Shares of Nintendo have been on roller coaster ride with the viral explosion of Pokemon Go, the revamping of Mario, and the release of its new console, the Nintendo Switch.
Nintendo has rallied 73% over the past year, but has been stuck in a trading range of between $25 and $36 since July.
In a note sent out to clients on Wednesday, Jefferies analyst Atul Goyal reiterated his buy rating and $43 a share price target on the Japanese game maker. That represents a potential gain of 46%.
Nintendo shares tumbled 12% to 15% in both October 2016 and January 2017 after the company revealed details about its new console, but now that the console is out, Goyal says that Wall Street analysts had it all wrong.
"For a game console, we could have expected such a strong response in holiday season but we did not expect this to happen in the month of March," Goyal wrote.
In fact, consumers are paying exorbitant premiums to buy the console from third parties, 60%-100% above Nintendo's price. A good omen, Goyal says.
In short, Goyal notes, the "market had already given its verdict on Switch – that it was a flop." However, it looks like the market was very wrong, and now the bank is urging investors to use that mispricing to get in on the stock before it's too late.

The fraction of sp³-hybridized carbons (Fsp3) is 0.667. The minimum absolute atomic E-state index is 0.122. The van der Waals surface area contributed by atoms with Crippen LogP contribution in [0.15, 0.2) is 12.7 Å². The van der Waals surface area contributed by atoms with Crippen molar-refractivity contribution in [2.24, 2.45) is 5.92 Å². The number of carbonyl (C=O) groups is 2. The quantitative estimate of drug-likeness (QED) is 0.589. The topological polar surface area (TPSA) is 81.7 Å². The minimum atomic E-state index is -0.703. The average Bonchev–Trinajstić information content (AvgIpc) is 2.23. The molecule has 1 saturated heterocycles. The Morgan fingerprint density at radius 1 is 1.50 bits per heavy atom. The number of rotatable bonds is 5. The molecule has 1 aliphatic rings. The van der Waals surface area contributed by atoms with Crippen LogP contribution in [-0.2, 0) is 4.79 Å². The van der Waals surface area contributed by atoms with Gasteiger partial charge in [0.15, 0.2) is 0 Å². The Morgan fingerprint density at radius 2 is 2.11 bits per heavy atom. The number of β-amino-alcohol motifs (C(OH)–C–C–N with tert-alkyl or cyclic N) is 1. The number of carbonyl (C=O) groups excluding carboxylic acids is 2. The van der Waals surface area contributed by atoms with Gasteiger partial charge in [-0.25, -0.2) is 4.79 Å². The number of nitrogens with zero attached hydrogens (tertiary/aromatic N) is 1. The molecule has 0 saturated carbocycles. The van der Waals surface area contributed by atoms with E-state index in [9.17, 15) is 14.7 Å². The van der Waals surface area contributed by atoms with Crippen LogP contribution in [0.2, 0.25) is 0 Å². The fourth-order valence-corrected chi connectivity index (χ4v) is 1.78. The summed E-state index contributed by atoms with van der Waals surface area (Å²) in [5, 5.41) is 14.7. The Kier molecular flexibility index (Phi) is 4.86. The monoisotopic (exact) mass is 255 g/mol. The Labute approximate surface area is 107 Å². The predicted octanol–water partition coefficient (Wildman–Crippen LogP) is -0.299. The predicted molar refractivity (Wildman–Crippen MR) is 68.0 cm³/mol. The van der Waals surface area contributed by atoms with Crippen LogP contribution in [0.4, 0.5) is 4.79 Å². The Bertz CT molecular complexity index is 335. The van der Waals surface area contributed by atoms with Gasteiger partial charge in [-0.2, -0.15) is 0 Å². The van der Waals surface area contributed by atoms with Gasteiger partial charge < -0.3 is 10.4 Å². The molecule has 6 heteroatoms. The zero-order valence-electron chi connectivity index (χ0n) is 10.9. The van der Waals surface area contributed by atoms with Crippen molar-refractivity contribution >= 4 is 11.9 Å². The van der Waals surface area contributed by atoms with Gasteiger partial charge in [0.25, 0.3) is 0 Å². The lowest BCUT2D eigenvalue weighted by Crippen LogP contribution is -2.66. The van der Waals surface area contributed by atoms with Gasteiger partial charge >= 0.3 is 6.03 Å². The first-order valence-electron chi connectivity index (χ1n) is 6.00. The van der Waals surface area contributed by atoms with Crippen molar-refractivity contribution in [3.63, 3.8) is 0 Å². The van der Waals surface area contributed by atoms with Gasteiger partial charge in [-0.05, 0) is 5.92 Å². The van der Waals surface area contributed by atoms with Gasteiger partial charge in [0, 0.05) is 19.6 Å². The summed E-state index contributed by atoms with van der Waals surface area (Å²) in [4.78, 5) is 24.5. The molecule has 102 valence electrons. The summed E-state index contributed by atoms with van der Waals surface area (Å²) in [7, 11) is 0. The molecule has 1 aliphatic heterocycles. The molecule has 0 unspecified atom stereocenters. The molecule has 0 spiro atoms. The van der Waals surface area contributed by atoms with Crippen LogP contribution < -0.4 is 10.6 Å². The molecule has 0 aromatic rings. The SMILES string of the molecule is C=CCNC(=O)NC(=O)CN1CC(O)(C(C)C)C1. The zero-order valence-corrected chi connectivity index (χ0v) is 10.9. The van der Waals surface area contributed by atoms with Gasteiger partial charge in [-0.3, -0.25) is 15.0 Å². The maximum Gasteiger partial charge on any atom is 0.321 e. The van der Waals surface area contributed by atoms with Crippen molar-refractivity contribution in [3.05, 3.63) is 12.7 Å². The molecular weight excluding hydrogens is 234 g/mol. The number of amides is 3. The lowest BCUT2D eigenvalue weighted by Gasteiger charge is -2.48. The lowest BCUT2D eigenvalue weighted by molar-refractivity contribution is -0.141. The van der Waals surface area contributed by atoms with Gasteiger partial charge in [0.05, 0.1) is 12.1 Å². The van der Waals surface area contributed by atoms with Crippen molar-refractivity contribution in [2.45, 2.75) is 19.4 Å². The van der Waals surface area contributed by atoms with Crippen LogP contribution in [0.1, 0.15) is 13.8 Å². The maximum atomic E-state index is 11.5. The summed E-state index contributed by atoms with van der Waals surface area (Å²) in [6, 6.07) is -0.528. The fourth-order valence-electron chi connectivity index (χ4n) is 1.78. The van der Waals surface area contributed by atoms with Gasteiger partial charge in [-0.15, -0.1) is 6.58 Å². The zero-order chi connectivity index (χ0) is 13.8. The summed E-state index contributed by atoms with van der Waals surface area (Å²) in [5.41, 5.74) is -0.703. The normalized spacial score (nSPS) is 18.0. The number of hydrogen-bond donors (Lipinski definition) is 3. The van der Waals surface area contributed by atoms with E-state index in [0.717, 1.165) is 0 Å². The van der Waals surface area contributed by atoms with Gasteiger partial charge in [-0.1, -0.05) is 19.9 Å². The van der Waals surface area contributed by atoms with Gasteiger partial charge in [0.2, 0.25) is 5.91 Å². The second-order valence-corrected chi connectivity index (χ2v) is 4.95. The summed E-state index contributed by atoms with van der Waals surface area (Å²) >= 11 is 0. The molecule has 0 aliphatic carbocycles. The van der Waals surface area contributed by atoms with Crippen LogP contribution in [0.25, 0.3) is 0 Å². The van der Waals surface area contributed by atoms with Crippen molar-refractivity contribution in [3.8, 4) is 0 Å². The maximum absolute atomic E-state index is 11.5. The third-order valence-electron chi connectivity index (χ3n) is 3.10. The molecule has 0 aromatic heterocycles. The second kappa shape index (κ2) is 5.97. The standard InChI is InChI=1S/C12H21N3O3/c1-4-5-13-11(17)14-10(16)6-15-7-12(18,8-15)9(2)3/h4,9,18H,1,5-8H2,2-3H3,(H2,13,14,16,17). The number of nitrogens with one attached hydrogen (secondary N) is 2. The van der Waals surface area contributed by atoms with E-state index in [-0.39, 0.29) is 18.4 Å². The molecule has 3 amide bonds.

Even more exciting, Jefferies notes, is that the value of the modern Nintendo, intellectual property from future mobile and console games, hasn't even been realized yet. Goyal notes:
Nintendo’s real value lies not in its hardware devices, but in its game development and IP. The largest potential monetization of Nintendo IP (a la Pokemon Go) can be mainly done on mobile-platform. And this we believe provides a structural growth backdrop for Nintendo’s earnings. But there is a sizable portion of the user base that loves to play Nintendo games on a desirable platform. Switch is certainly unique and fun. With the help of its strong game pipeline and with mobile-games, we believe Nintendo will generate strong software sales to its core-user base.
Jefferies reminds investors that Nintendo has "consistently under-estimated the strength of its popular products," and that the Switch may be the next case of this.
Nintendo has issued very conservative guidance for the Switch. Jefferies believes that Nintendo is not giving themselves enough credit and that the stock will benefit when Nintendo blows out their conservative numbers.
(The over the counter shares that can be bought in US Dollars are represented by ticker symbol: NTDOY)
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